Austin is officially on the map—more and more influencers, celebrities and companies are making Austin home every day. However, the capital city's globalization comes with a hefty price: the biggest national rent increase in the last decade.
A recent report from Zillow showed that over the last decade, Austin's rent jumped higher than any other city in the U.S.
The report showed how much renters have spent on housing from 2010-2019, cumulatively $4.5 trillion nationwide. In 2019 alone, Americans spent $512 billion on their rent bill and have seen on average a 50% increase.
Austinites spent more than $2 billion on rent in 2010, which jumped to more than $4 billion in 2019, a nearly 93% increase. Though that figure may not seem like much compared to New York City's $56 billion or Los Angeles's $39 billion in 2019, Austin's situation is worse than it sounds.
With each Austin departure, the city gains one-and-a-half new residents and has been seeing an incline even during a pandemic; Austin was called a "magnet" for jobs by the Wall Street Journal earlier this year.
Despite ranking as the 35th biggest market, Austin ranked 22nd in highest rent paid, meaning high rent prices are compensating for a smaller market. Though it could be worse—Austin was sandwiched between Sacramento, California and Portland, Oregon, which both have smaller populations.
As the city gains new people and places each and every day, experts have said this growth is not likely to slow down from the more affordable to the more luxurious. In fact, homes in Austin are more desirable than ever. Austin is experiencing a shortage in homes on the market, including multi-million-dollar homes desired by celebrities.
More on housing:
The Texas Department of State Health Services will allocate 332,750 doses of the COVID-19 vaccine to 212 providers this week, with the bulk assigned to hub providers that are focused on widespread community distribution events. Six of those providers are in Travis County.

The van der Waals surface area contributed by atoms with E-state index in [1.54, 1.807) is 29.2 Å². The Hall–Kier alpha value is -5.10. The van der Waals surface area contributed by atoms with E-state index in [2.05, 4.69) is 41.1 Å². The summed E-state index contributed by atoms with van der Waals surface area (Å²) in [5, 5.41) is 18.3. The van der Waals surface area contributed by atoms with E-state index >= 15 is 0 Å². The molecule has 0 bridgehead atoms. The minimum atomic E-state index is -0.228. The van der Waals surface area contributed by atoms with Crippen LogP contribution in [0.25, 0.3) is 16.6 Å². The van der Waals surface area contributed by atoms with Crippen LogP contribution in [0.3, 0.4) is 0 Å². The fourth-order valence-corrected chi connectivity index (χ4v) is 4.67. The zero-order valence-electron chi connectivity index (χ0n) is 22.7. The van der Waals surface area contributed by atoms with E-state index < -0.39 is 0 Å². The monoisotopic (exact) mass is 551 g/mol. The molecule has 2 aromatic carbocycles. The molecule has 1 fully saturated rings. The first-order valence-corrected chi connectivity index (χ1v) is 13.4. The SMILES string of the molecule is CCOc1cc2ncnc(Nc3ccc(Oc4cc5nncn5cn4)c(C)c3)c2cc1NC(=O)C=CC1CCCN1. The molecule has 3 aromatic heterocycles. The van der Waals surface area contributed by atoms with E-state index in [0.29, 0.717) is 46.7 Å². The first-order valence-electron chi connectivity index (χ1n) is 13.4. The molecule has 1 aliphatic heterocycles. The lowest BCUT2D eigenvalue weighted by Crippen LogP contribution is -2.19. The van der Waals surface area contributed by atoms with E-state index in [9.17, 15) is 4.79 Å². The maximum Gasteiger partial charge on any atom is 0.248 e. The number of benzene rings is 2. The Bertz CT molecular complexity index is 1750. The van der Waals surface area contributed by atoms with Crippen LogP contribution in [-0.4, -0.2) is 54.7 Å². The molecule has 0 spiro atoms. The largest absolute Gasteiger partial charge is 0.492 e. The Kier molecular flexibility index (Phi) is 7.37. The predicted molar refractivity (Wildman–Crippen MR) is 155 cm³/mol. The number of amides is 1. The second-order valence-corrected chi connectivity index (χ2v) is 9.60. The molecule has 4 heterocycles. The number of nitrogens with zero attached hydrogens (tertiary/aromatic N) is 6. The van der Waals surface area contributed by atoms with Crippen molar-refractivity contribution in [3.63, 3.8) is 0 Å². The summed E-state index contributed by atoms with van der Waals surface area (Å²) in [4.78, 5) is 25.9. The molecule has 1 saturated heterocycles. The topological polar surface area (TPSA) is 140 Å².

With the latest allocation of 16,450 sent to Travis County this week, the county will have received 104,275 doses of the vaccine. Local public health officials estimate that there are 285,000 area residents who fall in the 1A and 1B priority groups, meaning that around 37% of them should have access to doses seven weeks into the rollout process.
Here's where the latest allotment is going:
- UT professor played role in Pfizer and Moderna's COVID vaccines ... ›
- A 'handful' of ineligible people got the COVID vaccine in Austin ... ›
- Austin Public Health prepares for COVID vaccine distribution ... ›
- Texas widens COVID vaccine access, but Austin doses are limited ... ›
- Austin healthcare offering COVID-19 vaccine waitlists - austonia ›
Californian who wrote viral op-ed attacking Austin life tells Austonia he 'didn't include the positive stuff'
The California exodus has made headlines for several years now, and even more recently, with thousands of West Coasters seeking tax relief, less-expensive real estate and a simpler lifestyle in Texas' capital city.
However, a California man's scathing review of Austin, which was published in Business Insider on Wednesday, reveals that some are less than satisfied with their move.